“We, therefore, pray the Federal Government to consider declaring a state of emergency and implementation of a structured plan to revamp the struggling fishery and aquaculture sub-sector. We also urge the Ministries of Agriculture and Rural Development and Industry, Trade and Investment to bring attention of government, MDAs and funding bodies to the plight of hard working fish farmers and industry operators.”

In a statement, the Publicity Secretary of NFAN, Mr. Chidike Ukoh, said, “We have serious concerns that in the midst of inadequate fish supply, production challenges and personal sacrifices, our farmers are currently facing unbelievable fish glut. They are equally facing abysmally low pricing and inability to harvest and evacuate ponds and other fish-holding water bodies.

“These challenges are, therefore, preventing restocking to break the production cycle.”

What must be done

Mr. Toyin Afolabi, another marine farming entrepreneur, urged the government to develop and implement a strategic plan for the sector which would allow interested fish farmers to access soft bank loans.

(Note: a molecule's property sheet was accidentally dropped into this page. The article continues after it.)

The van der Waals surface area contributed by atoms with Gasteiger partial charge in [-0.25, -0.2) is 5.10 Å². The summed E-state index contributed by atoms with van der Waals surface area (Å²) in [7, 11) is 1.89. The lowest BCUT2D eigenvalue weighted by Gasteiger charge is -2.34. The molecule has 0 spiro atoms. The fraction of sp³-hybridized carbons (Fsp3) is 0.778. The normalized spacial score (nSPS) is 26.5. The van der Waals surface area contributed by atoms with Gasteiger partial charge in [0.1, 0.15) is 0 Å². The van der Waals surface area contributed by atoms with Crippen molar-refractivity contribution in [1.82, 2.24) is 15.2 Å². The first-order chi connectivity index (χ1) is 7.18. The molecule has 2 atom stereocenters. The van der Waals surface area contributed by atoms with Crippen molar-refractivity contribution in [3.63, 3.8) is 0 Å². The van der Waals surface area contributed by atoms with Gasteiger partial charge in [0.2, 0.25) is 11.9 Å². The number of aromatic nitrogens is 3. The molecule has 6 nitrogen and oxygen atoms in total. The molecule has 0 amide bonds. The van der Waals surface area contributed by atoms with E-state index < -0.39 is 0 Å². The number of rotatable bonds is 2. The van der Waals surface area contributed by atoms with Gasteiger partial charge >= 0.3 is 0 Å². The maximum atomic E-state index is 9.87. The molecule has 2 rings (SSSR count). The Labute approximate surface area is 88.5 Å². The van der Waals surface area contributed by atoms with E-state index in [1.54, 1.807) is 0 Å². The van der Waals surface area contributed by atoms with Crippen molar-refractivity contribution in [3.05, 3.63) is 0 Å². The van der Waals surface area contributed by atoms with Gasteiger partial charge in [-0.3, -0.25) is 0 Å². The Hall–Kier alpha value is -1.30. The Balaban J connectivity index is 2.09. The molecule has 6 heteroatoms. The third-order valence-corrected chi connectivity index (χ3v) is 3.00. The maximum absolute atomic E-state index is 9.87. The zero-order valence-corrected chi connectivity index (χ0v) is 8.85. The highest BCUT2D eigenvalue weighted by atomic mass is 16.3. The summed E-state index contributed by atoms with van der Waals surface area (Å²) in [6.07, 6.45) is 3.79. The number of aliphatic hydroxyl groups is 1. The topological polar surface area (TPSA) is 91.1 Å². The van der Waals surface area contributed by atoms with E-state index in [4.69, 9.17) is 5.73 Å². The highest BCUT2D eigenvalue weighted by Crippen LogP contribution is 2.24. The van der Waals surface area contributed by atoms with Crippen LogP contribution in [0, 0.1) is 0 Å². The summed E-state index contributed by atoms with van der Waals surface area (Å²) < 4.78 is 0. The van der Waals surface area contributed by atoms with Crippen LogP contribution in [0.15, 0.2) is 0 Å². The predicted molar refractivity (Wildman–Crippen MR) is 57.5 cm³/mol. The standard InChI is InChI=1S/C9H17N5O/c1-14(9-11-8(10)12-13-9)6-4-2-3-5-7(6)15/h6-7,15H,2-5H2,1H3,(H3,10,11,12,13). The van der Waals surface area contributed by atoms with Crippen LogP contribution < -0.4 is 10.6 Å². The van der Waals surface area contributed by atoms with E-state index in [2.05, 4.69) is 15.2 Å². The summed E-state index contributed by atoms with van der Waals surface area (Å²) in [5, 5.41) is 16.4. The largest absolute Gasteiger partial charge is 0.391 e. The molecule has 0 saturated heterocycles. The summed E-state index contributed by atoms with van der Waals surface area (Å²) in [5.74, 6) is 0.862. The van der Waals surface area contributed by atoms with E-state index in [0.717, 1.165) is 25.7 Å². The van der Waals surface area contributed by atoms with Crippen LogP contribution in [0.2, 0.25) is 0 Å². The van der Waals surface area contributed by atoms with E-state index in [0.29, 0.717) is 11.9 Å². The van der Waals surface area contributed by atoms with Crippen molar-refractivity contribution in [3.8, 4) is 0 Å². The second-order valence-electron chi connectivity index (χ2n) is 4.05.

Mr. Afolabi said, “Our extension service department should be strengthened so that more extension officers are recruited to train and guide intending fish farmers before venturing into the business. Effort should be made to encourage local production of maize, soya beans and other additives for the production of fish feeds, because as it is now, there is no way fish farmers can make it with the present high cost of feeds.”

Minister of Agriculture and Rural Development, Sabo Nanono, had said plans were underway to stop fish importation in 2022.

He said time had come for Nigeria to look inward to tap into the huge potentials in fisheries and aquaculture for local consumption and export.